Tours include the detox cell, felony room and the dungeon rooms upstairs that had shackles and rings in the floor. The courtyard was used for executions and on display is the black hood placed on the condemned prisoner. Other displays feature weapons made by the inmates, photographs and newspaper clippings. The James Brothers were visitors because they were related to the jailer’s wife and Dillinger was secretly held overnight so his gang would not find him. The jail was closed in 1987. Accommodations are available in suites in the jailhouse and in a cell. All rooms have modern amenities. www.jailersinn.com

Across the street is the site of the former slave auction block and one of the oddest antebellum stories. The Roane family fell on hard times in 1857 and was forced to sell some of their slaves to meet the mortgage. An enslaved nursemaid who was carrying Sally Roane, the white great grandchild of Patrick Henry when she stepped up on the block, declared herself the property of the baby. The auctioneer sold them both. A family friend in the crowd recognized the child and raised the funds to purchase them.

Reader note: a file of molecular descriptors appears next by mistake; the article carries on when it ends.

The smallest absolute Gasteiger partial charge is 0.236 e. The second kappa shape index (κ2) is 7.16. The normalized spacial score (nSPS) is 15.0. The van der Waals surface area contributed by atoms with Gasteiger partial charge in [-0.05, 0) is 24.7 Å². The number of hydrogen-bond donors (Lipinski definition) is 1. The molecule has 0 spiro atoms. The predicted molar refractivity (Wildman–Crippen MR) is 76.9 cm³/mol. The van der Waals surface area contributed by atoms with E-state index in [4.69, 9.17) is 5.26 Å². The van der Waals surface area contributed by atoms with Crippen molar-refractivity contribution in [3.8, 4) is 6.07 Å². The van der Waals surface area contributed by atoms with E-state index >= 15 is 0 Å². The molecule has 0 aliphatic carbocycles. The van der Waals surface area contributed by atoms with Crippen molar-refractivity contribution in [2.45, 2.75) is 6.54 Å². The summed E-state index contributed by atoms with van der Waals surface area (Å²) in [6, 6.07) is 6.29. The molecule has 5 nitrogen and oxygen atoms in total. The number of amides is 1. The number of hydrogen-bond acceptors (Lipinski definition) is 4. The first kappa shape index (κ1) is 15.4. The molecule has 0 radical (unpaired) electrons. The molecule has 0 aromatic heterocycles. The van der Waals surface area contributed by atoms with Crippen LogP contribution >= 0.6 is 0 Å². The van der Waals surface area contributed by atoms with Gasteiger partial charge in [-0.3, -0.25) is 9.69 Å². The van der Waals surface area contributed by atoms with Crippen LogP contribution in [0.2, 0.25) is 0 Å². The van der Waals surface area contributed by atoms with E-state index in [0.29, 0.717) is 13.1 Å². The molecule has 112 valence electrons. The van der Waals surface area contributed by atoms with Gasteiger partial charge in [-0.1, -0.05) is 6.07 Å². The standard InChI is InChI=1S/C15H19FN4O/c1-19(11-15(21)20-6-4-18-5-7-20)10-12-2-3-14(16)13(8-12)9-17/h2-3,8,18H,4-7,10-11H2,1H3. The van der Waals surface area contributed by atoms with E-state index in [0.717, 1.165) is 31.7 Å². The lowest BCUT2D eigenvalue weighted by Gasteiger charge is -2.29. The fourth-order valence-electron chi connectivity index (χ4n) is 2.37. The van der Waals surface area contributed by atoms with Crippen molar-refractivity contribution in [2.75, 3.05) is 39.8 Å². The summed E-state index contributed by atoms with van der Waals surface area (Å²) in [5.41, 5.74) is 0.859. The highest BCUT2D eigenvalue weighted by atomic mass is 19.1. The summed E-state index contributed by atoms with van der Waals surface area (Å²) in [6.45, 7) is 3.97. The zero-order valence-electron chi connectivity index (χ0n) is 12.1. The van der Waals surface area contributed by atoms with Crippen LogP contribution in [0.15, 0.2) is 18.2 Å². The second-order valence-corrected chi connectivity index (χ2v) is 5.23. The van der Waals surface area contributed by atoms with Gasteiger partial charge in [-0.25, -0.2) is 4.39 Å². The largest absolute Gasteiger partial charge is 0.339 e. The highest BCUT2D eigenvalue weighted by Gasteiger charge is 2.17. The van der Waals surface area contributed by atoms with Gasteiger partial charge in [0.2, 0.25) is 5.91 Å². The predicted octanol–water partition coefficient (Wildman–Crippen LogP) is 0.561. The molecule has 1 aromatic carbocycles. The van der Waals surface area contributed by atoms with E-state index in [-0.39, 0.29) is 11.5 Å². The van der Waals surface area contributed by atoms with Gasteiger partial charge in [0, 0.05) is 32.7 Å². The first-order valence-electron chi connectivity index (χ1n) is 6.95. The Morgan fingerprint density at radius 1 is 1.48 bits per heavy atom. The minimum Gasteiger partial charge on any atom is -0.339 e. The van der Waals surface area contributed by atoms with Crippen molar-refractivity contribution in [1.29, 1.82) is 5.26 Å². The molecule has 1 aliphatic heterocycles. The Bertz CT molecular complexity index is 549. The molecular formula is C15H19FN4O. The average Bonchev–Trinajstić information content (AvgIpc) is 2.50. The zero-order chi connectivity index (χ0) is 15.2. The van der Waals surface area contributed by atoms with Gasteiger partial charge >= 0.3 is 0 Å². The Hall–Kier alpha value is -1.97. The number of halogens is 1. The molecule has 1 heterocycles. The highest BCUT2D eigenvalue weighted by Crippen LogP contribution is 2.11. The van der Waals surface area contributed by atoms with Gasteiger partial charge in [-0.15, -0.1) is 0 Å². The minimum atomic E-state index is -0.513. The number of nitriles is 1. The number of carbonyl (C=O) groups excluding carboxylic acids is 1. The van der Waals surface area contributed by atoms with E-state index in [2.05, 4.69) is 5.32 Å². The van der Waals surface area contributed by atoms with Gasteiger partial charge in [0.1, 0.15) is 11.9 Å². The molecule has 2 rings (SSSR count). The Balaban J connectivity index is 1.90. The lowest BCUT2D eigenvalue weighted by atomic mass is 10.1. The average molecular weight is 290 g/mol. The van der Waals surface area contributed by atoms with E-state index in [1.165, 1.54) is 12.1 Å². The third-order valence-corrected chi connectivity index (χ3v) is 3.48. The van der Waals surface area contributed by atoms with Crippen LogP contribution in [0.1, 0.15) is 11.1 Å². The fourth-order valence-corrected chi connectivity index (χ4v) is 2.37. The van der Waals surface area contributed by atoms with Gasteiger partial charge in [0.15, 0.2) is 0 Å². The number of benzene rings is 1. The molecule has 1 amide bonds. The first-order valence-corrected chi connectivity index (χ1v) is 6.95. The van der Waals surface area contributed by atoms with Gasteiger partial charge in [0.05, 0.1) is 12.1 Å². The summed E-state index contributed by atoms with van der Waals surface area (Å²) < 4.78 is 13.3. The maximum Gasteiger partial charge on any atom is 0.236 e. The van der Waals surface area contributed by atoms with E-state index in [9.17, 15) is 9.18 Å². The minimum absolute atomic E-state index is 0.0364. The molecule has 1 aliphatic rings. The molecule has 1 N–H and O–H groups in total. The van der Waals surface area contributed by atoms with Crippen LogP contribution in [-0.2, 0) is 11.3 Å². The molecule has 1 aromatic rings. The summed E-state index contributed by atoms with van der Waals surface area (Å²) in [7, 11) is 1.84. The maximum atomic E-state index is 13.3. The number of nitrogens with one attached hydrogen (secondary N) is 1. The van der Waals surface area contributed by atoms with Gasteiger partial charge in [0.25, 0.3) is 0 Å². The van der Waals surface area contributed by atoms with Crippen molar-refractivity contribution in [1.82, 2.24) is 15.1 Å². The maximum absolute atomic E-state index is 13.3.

Wickland, known as “the house of three governors,” is an 1826-28 Georgian mansion designed by John Rogers for Charles Wickliffe. The plantation had as many as 53 slaves. A lawyer, he served as governor as did his son and grandson. The 13-room mansion has 14.5-ft. ceilings and 16-inch baseboards. The most spectacular architectural features include a staircase that is continuous to the third-floor and the double parlor. The house was added to the NRHP in 1973.